Colombia has tried this before.
In 1968, the government encouraged peasants to take over fallow land. This spurred Manuel Aguas, once a stableboy who grew weary of taking orders from his boss's children, to join 19 other families in invading a large ranch, which was eventually expropriated and awarded to them by the government. The peasant movement was short-lived as its leaders were labeled leftist guerrillas and either killed or scared away.
"I fulfilled my dream but so many others died before they could," says Mr. Aguas, now in his 70s.
Today, the government is again attempting land reform in the face of violent opposition. Newly instated President Juan Manuel Santos launched a bold new policy in September that aims not only to offer land to the landless, but to formalize land tenure, rationalize land use, and reverse the violent accumulation of land by illegal forces over the past two decades. In his inaugural speech in August, Mr. Santos, a centrist, vowed to give land to "those who work it with vocation and the sweat of their brow."
The unequal distribution of land is both a root cause and a prime consequence of political conflicts that have plagued Colombia for the better part of a century. The new bill "is the only way to end the cycle of conflicts," says Alejandro Reyes, an adviser to the government on land policy.
Opposition is coming from ranchers and landowners, as well as former paramilitary fighters who have taken up arms to form criminal gangs. At least 42 leaders of organizations fighting to regain lost land have been murdered in the past five years. Hernando Pérez was the latest victim. He was beaten to death Sept. 20, one day after participating in a government event in the northern Uraba region where Agriculture Minister Juan Camilo Restrepo had given land titles to 34 families.
"We cannot rule out violent reactions," says Mr. Restrepo.
The new attempt at land reform will begin with the restitution of 5 million acres over four years – an area about the size of Massachusetts. That's the low estimate of land illegally obtained by drug traffickers and paramilitaries or their frontmen in the 1980s and '90s. In some areas, farmers were forced to sell, being told that "either you sell to me, or your widow will."
Reforming an informal sector
Of Colombia's 3.3 million registered displaced people – the world's second-biggest population of internally displaced persons after Sudan – two-thirds say they lost land to leftist guerrillas and paramilitary forces. The Constitutional Court estimates the amount of illegally obtained land at 13.6 million acres. In theory, under the terms of their 2005 demobilization, paramilitaries committed to handing over their lands to a victim reparation fund; only 42,000 acres have actually been returned.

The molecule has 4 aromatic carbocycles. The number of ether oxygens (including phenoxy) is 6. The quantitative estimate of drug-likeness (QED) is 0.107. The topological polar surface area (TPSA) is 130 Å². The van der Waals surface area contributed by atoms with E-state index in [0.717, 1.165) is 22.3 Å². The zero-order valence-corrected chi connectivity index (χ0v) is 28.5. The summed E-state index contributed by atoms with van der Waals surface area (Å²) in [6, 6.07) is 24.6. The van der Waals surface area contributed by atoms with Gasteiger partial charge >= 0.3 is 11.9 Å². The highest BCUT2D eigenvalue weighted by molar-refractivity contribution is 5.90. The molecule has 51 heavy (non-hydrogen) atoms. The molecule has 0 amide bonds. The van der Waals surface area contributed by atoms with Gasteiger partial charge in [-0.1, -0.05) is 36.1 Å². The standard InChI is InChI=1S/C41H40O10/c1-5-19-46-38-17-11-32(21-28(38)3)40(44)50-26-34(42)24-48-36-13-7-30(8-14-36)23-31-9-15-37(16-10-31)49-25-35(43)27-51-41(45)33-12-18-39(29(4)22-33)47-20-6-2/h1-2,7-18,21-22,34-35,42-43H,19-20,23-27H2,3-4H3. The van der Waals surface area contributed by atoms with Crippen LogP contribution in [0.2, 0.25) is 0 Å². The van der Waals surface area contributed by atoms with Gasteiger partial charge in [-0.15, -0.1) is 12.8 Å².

An estimated 70 percent of the displaced people had informal crop-sharing arrangements. The government bill aims to invert the burden of proof, making the current landowners responsible for proving that they acquired the land legally. To verify land claims, the government bill calls for the creation of alternate property registries based on testimonies. This is also part of a broader policy to formalize land tenure in a country where only 40 percent of rural property has official titles and only half have up-to-date land value assessments. Outdated assessments translate into lower property taxes, which means that holding large tracts of fallow land with only a few cows makes economic sense.
'Inducing' better land use
But the government wants to "induce" a better use of the land, according to Restrepo. Extensive cattle ranching today occupies 95 million acres, half of which is more suitable for growing crops, according to the Agriculture Ministry. This is raising the hackles of ranchers and property owners. They also fear people will use the new restitution policy to make false claims on land.
Those in the farming sector say they support the idea of restitution, but suspect most of the displaced will sell their land once they've recovered it. "It's not enough just to give them the land," says Rafael Mejia, president of the Colombian Agriculture Society. "People have to be clear about what they are going to do with it."
The government also plans to give confiscated or government-owned land to peasants and to expand special "peasant reserve zones" for small farmers where the size of plots is limited. The first such reserve will be in the Montes de Maria region, where there have been numerous reports of large agribusinesses snatching up land from indebted peasants at bargain-basement prices. It's also where one peasant farm collective is already coming under fire.
A deadly dispute
The 52 families that collectively own La Alemania were driven away in 2000 by right-wing paramilitary troops. Six years later, they returned to find the cropland in ruins and the farm about to be auctioned off. When the collective's president, Rogelio Martinez, began fighting the foreclosure in court, he also began receiving death threats. "The last one warned him not to be a hero because heroes end up dead," recalls his wife, Julia Torres. He was gunned down in May by hooded men.
Ms. Torres considered leaving. But she recalled what Rogelio had told her: "If they kill me, you stay. Don't let them win." She stayed. "I'd like to see his goal reached," she says.
Protecting men like Mr. Martinez is now the government's responsibility as it takes on the task of returning land to its rightful owners, says Patricia Buriticá, a member of a semi-autonomous reparation and reconciliation commission. "Peasants cannot be encouraged to make claims – and then go out and be killed," she says.